One outcome from her experience is discovering how to structure research proposals so they will be of use in future policy decision making, and how to organize a project for potential maximum impact. “There are often minor ways to change a project to make it more accessible to policymakers,” she says.

Prof. Wagstrom’s experience will undoubtedly benefit her research and contributions to the department. More information on Prof. Wagstrom’s research is available on her website here.

 

Research Insight: Using Light to Control Neural Activity

By Sydney Souder

cho caption

Prof. Yongku Cho’s research ambition is to engineer light-activated proteins as a tool to manipulate brain circuit activity. He is currently equipping his laboratory here at UConn to build on his work recently published in Nature Methods. The research article—coauthored by Dr. Cho, his postdoctoral advisor Ed Boyden, and other colleagues—documents the group’s progress in controlling neural activity using novel light-activated ion channels.

Traditionally, optical techniques have been used to observe what is happening in biological systems.  However, researchers have recently begun using light to actively control biological processes through proteins that trigger a specific function when illuminated.

“We use light-activated ion channels naturally found in green algae, which are single-celled microorganisms, to control the electrical activity of mammalian neurons,” says Prof. Cho.

small mouse neuron caption2In 2003, researchers realized that green algae respond to high intensities of light using ion channels that sense blue light. The light-activated channels allow ions to flow through the cell membrane, resulting in the initiation of electrical signals called action potentials in neurons. This finding signifies that light energy can be used to trigger electric signals in specific populations of neurons.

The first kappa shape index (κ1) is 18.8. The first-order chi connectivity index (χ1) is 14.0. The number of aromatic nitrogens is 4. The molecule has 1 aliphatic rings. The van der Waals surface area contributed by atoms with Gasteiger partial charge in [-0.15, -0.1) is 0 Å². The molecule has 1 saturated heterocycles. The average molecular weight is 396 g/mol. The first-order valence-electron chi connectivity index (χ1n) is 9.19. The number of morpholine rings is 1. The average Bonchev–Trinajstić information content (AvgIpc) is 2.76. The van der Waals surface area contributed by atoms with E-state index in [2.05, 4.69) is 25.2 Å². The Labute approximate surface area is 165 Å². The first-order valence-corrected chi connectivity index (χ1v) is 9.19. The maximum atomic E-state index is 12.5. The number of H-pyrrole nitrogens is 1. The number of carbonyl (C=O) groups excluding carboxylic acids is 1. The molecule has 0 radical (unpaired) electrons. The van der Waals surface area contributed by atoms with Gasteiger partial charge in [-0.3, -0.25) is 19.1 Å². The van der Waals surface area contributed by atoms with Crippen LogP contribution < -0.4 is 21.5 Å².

“Until now, we were able to activate one type of neuron at a time using blue light,” Prof. Cho says, “but in the brain there are many different types of neurons, forming multiple connections. So the task was to find a way to activate multiple types of neurons independently.” By collaborating with a consortium that sequenced the RNA of over a thousand species of plants (including green algae), more than one hundred new light-activated ion channels were discovered. From these novel ion channels, the group made a breakthrough discovery of a unique ion channel that senses red light, and another that is ultra-sensitive to blue light. Using these two new ion channels, it is now possible to activate two different types of neurons independently using blue and red light.

Prof. Cho intends to extend this approach to control other types of processes in neurons.  “In plants, light-activated proteins are used for controlling a wide array of functions, such as opening a flower in response to sunlight,” he says. “I believe that we can use this approach of controlling individual components in the brain to gain insight on the root cause of brain disorders, such as epilepsy and Alzheimer’s disease.” Prof. Cho’s group will continue engineering novel proteins to further understand the brain and perhaps identify the causes of its disorders.

 

CBE Welcomes 5 New Faculty